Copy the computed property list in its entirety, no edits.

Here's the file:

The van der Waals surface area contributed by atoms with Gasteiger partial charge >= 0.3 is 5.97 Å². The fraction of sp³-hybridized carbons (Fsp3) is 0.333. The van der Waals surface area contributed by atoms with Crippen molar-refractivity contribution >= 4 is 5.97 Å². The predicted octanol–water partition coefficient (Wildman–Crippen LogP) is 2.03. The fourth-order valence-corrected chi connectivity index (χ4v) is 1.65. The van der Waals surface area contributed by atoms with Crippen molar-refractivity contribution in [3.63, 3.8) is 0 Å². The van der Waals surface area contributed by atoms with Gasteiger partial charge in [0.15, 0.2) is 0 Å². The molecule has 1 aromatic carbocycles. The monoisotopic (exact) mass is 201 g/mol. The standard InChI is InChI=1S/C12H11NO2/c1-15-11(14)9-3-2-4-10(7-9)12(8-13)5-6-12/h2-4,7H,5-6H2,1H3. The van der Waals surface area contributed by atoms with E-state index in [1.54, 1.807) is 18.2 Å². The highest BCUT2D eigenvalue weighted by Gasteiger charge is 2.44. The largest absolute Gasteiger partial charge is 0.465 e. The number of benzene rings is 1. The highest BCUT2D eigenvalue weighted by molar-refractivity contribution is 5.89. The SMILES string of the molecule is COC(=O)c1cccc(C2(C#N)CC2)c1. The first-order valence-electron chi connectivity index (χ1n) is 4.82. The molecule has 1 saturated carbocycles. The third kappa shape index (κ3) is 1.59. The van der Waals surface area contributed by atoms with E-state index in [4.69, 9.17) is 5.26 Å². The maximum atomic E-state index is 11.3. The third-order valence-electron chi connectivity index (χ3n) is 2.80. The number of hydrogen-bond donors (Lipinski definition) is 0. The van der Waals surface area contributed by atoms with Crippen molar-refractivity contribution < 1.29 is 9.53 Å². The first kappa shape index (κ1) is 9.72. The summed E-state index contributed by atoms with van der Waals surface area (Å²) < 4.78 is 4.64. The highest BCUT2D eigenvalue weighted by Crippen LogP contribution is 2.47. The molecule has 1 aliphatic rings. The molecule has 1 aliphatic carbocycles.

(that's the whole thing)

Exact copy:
The van der Waals surface area contributed by atoms with Gasteiger partial charge >= 0.3 is 5.97 Å². The fraction of sp³-hybridized carbons (Fsp3) is 0.333. The van der Waals surface area contributed by atoms with Crippen molar-refractivity contribution >= 4 is 5.97 Å². The predicted octanol–water partition coefficient (Wildman–Crippen LogP) is 2.03. The fourth-order valence-corrected chi connectivity index (χ4v) is 1.65. The van der Waals surface area contributed by atoms with Crippen molar-refractivity contribution in [3.63, 3.8) is 0 Å². The van der Waals surface area contributed by atoms with Gasteiger partial charge in [0.15, 0.2) is 0 Å². The molecule has 1 aromatic carbocycles. The monoisotopic (exact) mass is 201 g/mol. The standard InChI is InChI=1S/C12H11NO2/c1-15-11(14)9-3-2-4-10(7-9)12(8-13)5-6-12/h2-4,7H,5-6H2,1H3. The van der Waals surface area contributed by atoms with E-state index in [1.54, 1.807) is 18.2 Å². The highest BCUT2D eigenvalue weighted by Gasteiger charge is 2.44. The largest absolute Gasteiger partial charge is 0.465 e. The number of benzene rings is 1. The highest BCUT2D eigenvalue weighted by molar-refractivity contribution is 5.89. The SMILES string of the molecule is COC(=O)c1cccc(C2(C#N)CC2)c1. The first-order valence-electron chi connectivity index (χ1n) is 4.82. The molecule has 1 saturated carbocycles. The third kappa shape index (κ3) is 1.59. The van der Waals surface area contributed by atoms with E-state index in [4.69, 9.17) is 5.26 Å². The maximum atomic E-state index is 11.3. The third-order valence-electron chi connectivity index (χ3n) is 2.80. The number of hydrogen-bond donors (Lipinski definition) is 0. The van der Waals surface area contributed by atoms with Crippen molar-refractivity contribution < 1.29 is 9.53 Å². The first kappa shape index (κ1) is 9.72. The summed E-state index contributed by atoms with van der Waals surface area (Å²) < 4.78 is 4.64. The highest BCUT2D eigenvalue weighted by Crippen LogP contribution is 2.47. The molecule has 1 aliphatic rings. The molecule has 1 aliphatic carbocycles.